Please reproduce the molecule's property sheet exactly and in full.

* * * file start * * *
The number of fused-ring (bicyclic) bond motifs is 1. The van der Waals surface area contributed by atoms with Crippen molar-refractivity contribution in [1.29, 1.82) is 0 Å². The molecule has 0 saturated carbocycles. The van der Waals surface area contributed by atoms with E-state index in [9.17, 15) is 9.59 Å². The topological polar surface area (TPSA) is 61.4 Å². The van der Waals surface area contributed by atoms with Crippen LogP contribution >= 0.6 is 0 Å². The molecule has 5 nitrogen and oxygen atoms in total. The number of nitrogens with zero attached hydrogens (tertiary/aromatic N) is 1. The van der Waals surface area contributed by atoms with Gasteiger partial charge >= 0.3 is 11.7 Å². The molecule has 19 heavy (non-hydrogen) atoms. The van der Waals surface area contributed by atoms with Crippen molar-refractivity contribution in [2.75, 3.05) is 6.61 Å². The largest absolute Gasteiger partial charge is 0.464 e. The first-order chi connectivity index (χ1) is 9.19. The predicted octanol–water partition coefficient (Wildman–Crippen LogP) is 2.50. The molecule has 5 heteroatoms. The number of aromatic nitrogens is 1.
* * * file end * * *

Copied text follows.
The number of fused-ring (bicyclic) bond motifs is 1. The van der Waals surface area contributed by atoms with Crippen molar-refractivity contribution in [1.29, 1.82) is 0 Å². The molecule has 0 saturated carbocycles. The van der Waals surface area contributed by atoms with E-state index in [9.17, 15) is 9.59 Å². The topological polar surface area (TPSA) is 61.4 Å². The van der Waals surface area contributed by atoms with Crippen LogP contribution >= 0.6 is 0 Å². The molecule has 5 nitrogen and oxygen atoms in total. The number of nitrogens with zero attached hydrogens (tertiary/aromatic N) is 1. The van der Waals surface area contributed by atoms with Gasteiger partial charge >= 0.3 is 11.7 Å². The molecule has 19 heavy (non-hydrogen) atoms. The van der Waals surface area contributed by atoms with Crippen molar-refractivity contribution in [2.75, 3.05) is 6.61 Å². The largest absolute Gasteiger partial charge is 0.464 e. The first-order chi connectivity index (χ1) is 9.19. The predicted octanol–water partition coefficient (Wildman–Crippen LogP) is 2.50. The molecule has 5 heteroatoms. The number of aromatic nitrogens is 1.